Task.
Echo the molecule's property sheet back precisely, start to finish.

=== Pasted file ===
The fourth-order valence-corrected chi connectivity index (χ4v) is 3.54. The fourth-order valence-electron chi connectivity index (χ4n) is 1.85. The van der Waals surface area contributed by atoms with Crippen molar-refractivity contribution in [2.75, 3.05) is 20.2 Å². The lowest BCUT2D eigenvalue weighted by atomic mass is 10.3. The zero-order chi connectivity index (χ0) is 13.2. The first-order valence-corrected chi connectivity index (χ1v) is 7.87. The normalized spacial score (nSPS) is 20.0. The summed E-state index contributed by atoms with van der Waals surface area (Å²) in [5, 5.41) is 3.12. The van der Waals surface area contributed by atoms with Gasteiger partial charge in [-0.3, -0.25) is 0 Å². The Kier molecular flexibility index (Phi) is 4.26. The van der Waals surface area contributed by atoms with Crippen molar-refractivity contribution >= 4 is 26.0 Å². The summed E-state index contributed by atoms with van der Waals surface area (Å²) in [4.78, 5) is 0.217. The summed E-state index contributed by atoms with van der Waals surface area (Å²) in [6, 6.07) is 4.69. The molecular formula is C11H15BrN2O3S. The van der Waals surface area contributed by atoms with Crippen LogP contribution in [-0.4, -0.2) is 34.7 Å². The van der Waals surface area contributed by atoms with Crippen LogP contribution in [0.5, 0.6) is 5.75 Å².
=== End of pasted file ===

The fourth-order valence-corrected chi connectivity index (χ4v) is 3.54. The fourth-order valence-electron chi connectivity index (χ4n) is 1.85. The van der Waals surface area contributed by atoms with Crippen molar-refractivity contribution in [2.75, 3.05) is 20.2 Å². The lowest BCUT2D eigenvalue weighted by atomic mass is 10.3. The zero-order chi connectivity index (χ0) is 13.2. The first-order valence-corrected chi connectivity index (χ1v) is 7.87. The normalized spacial score (nSPS) is 20.0. The summed E-state index contributed by atoms with van der Waals surface area (Å²) in [5, 5.41) is 3.12. The van der Waals surface area contributed by atoms with Gasteiger partial charge in [-0.3, -0.25) is 0 Å². The Kier molecular flexibility index (Phi) is 4.26. The van der Waals surface area contributed by atoms with Crippen molar-refractivity contribution >= 4 is 26.0 Å². The summed E-state index contributed by atoms with van der Waals surface area (Å²) in [4.78, 5) is 0.217. The summed E-state index contributed by atoms with van der Waals surface area (Å²) in [6, 6.07) is 4.69. The molecular formula is C11H15BrN2O3S. The van der Waals surface area contributed by atoms with Crippen LogP contribution in [-0.4, -0.2) is 34.7 Å². The van der Waals surface area contributed by atoms with Crippen LogP contribution in [0.5, 0.6) is 5.75 Å².